The Israel Defense Forces promoted its top lawyer, Sharon Afek, to major general on Thursday, making him the country’s first openly gay person to hold that rank and reinforcing the significance of his position in the military.
“The rank promotion expresses the great responsibility of the military advocate general to act, shoulder to shoulder with commanders, in order to ensure that the IDF is able to fulfill its goal and win, without giving up on the rule of law,” Afek said during the ceremony.
“Even in the times of the most complicated and difficult fighting, the IDF was strict, is strict and will be strict in remaining within the bounds of law and justice. This dedication of the IDF to law and justice is a source of strength and not weakness. It allows us to operate as a people’s army in a democratic state and to preserve the trust of the public,” he said.
The military advocate general received his promotion during a small event at the IDF’s Tel Aviv headquarters, known as the Kirya. The insignia were placed upon his shoulders by his father and by IDF Chief of Staff Gadi Eisenkot.
The decision to promote Afek to the rank of major general was made earlier this year as the military determined that it was more fitting for the position of military advocate general.
In 2015, the military changed the position from one held by a major general to one held by a brigadier general as part of a budget reduction effort by the IDF. Earlier this year, the IDF announced that it was reversing that decision and also establishing a fixed tenure for the position, which had previously been unspecified. Some military advocate generals held the position for four years, others for eight.
The position of military advocate general now has a tenure of five years, with the option for a sixth, “depending on the needs of the IDF chief of staff and the agreement of the military advocate general,” the army said at the time.
In the future, military advocate generals will not immediately be given the rank of major general, but will receive it only after serving in the position for approximately three years, as in Afek’s case.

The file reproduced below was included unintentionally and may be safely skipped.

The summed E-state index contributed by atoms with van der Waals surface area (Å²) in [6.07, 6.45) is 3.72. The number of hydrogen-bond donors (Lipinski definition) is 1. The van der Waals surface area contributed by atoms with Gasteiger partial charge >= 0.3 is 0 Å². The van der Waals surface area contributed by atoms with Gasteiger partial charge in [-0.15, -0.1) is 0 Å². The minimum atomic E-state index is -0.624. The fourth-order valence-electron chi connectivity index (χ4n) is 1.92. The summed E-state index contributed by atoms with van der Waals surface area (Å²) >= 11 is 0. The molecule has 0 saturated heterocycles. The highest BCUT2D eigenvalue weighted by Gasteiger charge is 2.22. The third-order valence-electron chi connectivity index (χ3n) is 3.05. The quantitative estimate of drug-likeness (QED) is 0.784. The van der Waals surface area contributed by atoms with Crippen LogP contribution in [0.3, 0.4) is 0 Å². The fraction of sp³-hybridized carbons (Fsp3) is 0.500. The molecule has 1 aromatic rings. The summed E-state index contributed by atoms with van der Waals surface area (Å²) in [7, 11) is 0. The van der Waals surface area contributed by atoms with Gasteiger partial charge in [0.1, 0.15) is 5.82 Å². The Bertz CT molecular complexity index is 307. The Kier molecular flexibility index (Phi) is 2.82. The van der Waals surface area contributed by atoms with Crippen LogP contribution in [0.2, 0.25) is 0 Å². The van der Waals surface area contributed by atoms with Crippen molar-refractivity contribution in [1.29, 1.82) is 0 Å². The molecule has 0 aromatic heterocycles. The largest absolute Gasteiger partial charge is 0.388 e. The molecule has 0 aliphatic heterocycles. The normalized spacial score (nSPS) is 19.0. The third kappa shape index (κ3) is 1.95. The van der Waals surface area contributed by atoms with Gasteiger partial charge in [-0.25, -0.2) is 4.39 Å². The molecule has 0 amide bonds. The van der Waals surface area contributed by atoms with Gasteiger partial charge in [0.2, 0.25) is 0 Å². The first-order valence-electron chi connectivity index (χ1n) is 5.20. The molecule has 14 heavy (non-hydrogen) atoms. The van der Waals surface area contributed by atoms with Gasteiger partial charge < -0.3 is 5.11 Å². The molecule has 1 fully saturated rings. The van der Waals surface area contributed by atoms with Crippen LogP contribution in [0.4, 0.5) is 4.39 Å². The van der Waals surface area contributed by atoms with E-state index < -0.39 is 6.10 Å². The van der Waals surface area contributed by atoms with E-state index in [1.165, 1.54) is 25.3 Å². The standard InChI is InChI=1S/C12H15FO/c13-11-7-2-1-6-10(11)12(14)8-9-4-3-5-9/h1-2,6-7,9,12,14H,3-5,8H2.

IDF chief Eisenkot decided to reverse the policy, with the approval of the defense minister, in light of the growing importance of international law in modern warfare, according to the IDF.
“These recommendations show the central and significant position of the MAG in the army,” the military said.
That could be seen clearly in the recent discussions over the legality of the IDF’s use of lethal force in the clashes along the Gaza border, which reached the High Court of Justice.
The military added that the promotion and extended tenure was encouraged by the Ciechanover Commission, a fact-finding probe launched following the 2014 Gaza war to investigate how the military handled the campaign from an international law perspective.
Afek served in the army in law-related positions for 25 years before being appointed military advocate general in October 2015, taking over for Maj. Gen. (res.) Danny Efroni.
During his nearly three years in office, Afek has dealt with a number of high-profile cases, most notably the so-called Hebron shooting, in which soldier Elor Azaria shot to death a subdued Palestinian attacker..
When Afek took over as military advocate general in 2015, he became the first openly gay member of the IDF General Staff.
In an interview with the Israeli Bar Association last year, Afek said it was an important step in showing members of the LGBT community that the army would accept them.
“It’s important for me to act as a role model,” he said. “Even today, in the year 2017, we still encounter manifestations of ignorance and hatred of others. It’s important to me that young men and women know that there are no glass ceilings in the IDF that limit them.”